The US tax-paying sucker

We largely remain silent as we are taxed to help Wall Street bankers make the payments on their Ferraris.

shmuley boteach 224 88 (photo credit: Courtesy)
shmuley boteach 224 88
(photo credit: Courtesy)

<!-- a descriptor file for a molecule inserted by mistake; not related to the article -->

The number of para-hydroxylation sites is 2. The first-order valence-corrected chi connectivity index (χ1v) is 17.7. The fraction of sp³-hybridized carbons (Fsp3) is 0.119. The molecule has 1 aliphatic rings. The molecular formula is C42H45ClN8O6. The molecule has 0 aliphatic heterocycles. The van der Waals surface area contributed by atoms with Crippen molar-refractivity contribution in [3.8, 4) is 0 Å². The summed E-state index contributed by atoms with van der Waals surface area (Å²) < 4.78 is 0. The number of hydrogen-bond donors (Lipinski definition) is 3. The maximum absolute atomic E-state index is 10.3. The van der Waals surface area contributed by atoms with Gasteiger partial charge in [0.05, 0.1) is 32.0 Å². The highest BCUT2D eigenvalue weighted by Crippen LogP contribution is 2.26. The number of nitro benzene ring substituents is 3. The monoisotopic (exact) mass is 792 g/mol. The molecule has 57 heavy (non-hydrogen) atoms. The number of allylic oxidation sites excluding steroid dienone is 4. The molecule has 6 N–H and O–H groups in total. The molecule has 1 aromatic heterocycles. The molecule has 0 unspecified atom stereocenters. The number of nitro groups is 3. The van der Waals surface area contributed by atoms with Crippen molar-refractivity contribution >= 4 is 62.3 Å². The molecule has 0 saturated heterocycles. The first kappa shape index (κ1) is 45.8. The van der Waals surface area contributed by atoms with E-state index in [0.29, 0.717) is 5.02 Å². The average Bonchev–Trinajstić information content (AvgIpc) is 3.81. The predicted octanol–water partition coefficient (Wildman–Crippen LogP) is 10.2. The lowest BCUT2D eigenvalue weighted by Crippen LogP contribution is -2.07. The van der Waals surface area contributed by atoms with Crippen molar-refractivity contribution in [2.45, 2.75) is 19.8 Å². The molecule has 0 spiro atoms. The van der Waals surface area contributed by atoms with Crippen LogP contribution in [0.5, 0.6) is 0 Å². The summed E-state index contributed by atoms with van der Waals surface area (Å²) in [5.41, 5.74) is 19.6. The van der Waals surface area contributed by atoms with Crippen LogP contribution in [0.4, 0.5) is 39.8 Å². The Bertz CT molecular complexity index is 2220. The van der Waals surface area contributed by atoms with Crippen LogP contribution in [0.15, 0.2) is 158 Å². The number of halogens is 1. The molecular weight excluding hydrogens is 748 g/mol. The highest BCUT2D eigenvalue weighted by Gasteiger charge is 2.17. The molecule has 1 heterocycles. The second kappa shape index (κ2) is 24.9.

David Brooks wrote in last week's New York Times that what he learned on his most recent visit to Israel is that an Israeli's greatest fear is to be seen as a frier, a sucker. Perhaps it's a lesson that we Americans ought to learn. Over the past few months it is clear that Wall Street has made the American taxpayer its sucker. The New York Times reported on Sunday that Wall Street pay levels have now returned to 2007 levels, with Goldman Sachs now having "set aside $4.7 billion for worker pay in the quarter. If that level continues all year, it would add up to average pay of $569,220 per worker - almost as much as the pay in 2007, a record year." The problem is that Goldman Sachs, along with most Wall Street banks, has taken billions of dollars in government bailout money and, as the Times argued, rather than continue to pay their employees astronomical salaries "some of that revenue... could be used by bailed-out banks to pay back taxpayers." If you had told me that the day would come when the average American taxpayer, who makes $45,000 a year, would be asked to donate toward the income of those making at least 10 times more (let alone those making tens of millions a year), I would scarcely have believed it. But welcome to the modern American rip-off. When I lived in England for 11 years, I often pondered on the difference between the English get-in-the-queue mentality versus the sharper American elbow sensibility. We used to be a nation that just wouldn't take it. Two centuries ago we rebelled against the British for taxing our tea. But today we largely remain silent as we are taxed to help Wall Street bankers make the payments on their Ferraris. Look, if you're a wealthy American and you want to buy a yacht, God bless you. There ought to be no class warfare in a country that prides itself on rewarding people for entrepreneurial effort. But you can't ask secretaries, flight attendants and firefighters who are struggling to pay their utility bills to finance your butler. Where is the reform of Wall Street that we were all promised after the scandals that started with the collapse of Bear Stearns a year ago and continued with the million-dollar bonuses that were paid to the geniuses at AIG who left the American taxpayer with a $200 billion dollar bill? A FEW WEEKS ago my new Bear Stearns account manager attempted to hit me with triple commissions on a new investment strategy for my retirement account, after it had already shrunk by a third. Had I not asked questions, I would have been charged a percentage on the total amount invested, the mutual funds they were going to place my money into (which begs the question, why should I pay them just to hand over my money to be managed by someone else?), and finally a commission on every sale of stock that had to be liquidated to place the money in a managed account. After I raised a ruckus the fees were refunded. But surely the publication of the new best-seller A House of Cards detailing the fall of Bear Stearns due to irresponsible greed would have been enough for the firm to want to reform its ways. Apparently not. And this just seems indicative of the general direction of America. We're all expected to tighten our belts and get serious about saving money as our government engages in reckless spending and taxes us up the wazoo. I live in New Jersey, and if any of you are thinking of joining me you ought to first grow a third kidney to make sure you can pay the taxes. In my small town of Englewood, we pay some of the highest taxes in the nation. Yet the street down the road from me has potholes that can you descend into and resurface only about a week later. There are arcane rules about what you can leave for the garbage, so you end up owning a large vehicle to make regular trips to the local dump. The public school system spends on average $23,000 per child per year, even as their test results are some of the lowest in the state. Still, Governor Corzine, a man I know personally to be kind, dedicated and brilliant, thinks the remedy to our state's problems is to raise taxes further. Many of us are thinking it might be time to find a new home. And what shocks me while all this goes on is how little protest anyone hears. In our city a brave man name Raphael Bachrach tried to establish a Hebrew language charter school which might have allowed some of the religious Jewish parents to recoup a couple of bucks of their hard-earned tax money through the establishment of a school where Hebrew and Jewish history would be taught. It died a quick death through lack of support. ARE AMERICANS getting soft? If we would have lived under the George III, might we just have sipped our expensive and tax-laden tea with a few empty murmurs about the injustice of being taxed unfairly? About 18 years ago I started writing essays about the dangers of Wall Street. At Oxford I watched as scores of my students who were studying law and medicine abandoned their intended professions to accept high paying jobs in finance. What would happen to a society, I pondered, in which the brightest minds were no longer building anything but were simply taking $100 and making it into $200? Not that finance isn't important, but the industry became so dominant that it created a brain drain in nearly every other sector. Who would create the medical breakthroughs of tomorrow? Who would invent renewable sources of energy? But what I did not foresee is that even with all those brilliant people, Wall Street itself would collapse. The reason: money without purpose creates a zero sum game in which accumulation alone becomes the objective. The system is gradually bankrupted by greed. The people I personally know on Wall Street who never succumbed to that greed were those who saw money as a means rather than an end. They made huge amounts to give away huge amounts to worthy causes. In other words, they placed justice at the center of their financial enterprises. But a lot of us are feeling that there is little that is just right now in American tax and bailout policies. And since the cornerstone of every society is justice, it's a problem that has to be remedied before people lose faith in the system. The writer is the founder of This World: The Values Network. His most recent best-seller is The Kosher Sutra.